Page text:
Wednesday, September 15, 2010

wheelhouse: (R)Evolution

the new issue of wheelhouse is online.
it inlcudes a virtual revolution... here:

a hypercosmos by D. Lang + K. Eisler + L. Eisler

this piece started as a visual poem, and then morphed into a poetic hypertext. one impulse for the step into hypertext came through Susan Gibb, who wrote about the fascination and the difficulties of hypertext in her blog. around that time, the blueprintreview (dis)comfort launched, which then lead to a blog entry about hypertext, here some quotes that also relate to (R)Evolution:

"..hypertext entertains the question of new media being metafictional by nature. We’ve gotten used to seeing text as thoughts and read them not as signs and sybolic marks upon a background (think of looking at a page of Chinese writing when you can’t read the language).. Even as I encourage others to try the hypertext form, I realize it’s out of comfort zone for many writers as well as readers." - link: elation + (dis)comfort: hypertext

needless to say, we were tempted to take the visual poetry pages we had, and see how this might evolve as hypertext.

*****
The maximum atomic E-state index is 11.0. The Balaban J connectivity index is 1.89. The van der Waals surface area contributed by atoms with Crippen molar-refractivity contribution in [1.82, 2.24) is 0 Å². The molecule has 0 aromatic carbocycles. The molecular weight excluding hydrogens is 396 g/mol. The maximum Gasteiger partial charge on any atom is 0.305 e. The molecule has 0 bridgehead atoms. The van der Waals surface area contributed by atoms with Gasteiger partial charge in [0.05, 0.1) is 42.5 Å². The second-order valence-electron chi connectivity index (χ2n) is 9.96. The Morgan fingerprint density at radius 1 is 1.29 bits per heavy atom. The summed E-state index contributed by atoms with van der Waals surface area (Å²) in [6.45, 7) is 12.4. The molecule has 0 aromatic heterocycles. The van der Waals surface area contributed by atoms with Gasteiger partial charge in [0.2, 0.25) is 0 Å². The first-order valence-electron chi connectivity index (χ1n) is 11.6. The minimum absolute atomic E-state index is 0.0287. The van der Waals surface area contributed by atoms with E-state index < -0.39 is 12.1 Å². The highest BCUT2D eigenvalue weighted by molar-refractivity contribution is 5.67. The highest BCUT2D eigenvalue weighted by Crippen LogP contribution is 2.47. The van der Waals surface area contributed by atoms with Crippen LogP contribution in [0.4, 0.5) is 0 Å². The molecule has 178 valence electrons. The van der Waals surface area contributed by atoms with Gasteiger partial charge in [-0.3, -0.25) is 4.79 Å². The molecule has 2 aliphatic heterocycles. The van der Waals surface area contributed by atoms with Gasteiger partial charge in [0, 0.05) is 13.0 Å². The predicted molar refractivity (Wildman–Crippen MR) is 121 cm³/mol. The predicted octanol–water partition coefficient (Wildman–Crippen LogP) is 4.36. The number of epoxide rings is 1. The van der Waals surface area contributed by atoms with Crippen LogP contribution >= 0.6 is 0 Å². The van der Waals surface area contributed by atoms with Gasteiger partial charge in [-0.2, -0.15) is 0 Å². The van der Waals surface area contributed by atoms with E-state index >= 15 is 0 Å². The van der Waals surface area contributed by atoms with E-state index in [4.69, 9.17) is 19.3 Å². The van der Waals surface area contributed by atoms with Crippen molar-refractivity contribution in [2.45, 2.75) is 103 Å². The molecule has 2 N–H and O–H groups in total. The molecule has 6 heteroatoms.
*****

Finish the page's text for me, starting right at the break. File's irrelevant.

hypertext structures + visual side-effects
also, we were curious about hypertext structures. and so mailed with Susan Gibb, and sent a hand-drawn sketch of what we had so far. she mailed back a structure suggestion - in one amazing image, done in Tinderbox. which then inspired some creative work with those hyper-notes on the process -- which lead to 2 visuals, published in Otoliths in May as collaborate work of the 3 of us: induction/deduction.

i think this is the first project with notes turning into an own collaboration. working on this was interesting on so many levels - (R)Evolution also connects to the multi-media piece Karyn and i created last year, "Pop Up Poptagon", published in Locus Novus.

Poptagon had a linear structure: every page leads to a defined next page.
(R)Evolution, in contrast, has "crossing"-pages that come with a choice, with options for the way to take. the curious thing is that there in fact is only 1 main "crossing", and 2 sub-"crossings" - it's really a simple hypertext form. yet when working on it, it took a sketch to be able to keep track of the structure, even though the whole thing consists of "only" 7 pages, plus title and ending pages.

a hyper-thanks to Susan for her input and help, and for keeping a hypertext blog with notes and diagrams - check it out here: hypercompendia.

more (R)Evolution:
Karyn's blog post: (R)evolution: Wheelhouse
Susan's blog post: Literature (&Hypertext): (R)Evolution

1 comment:

Jessie Carty said...

Congrats! I love this discussion of hypertext poetry. I'm also really wanting to see some discussions on the use of parenthetical marks. I've tried a few poems with them and I want to hear from different poets about the pros/cons/purposes behind them :)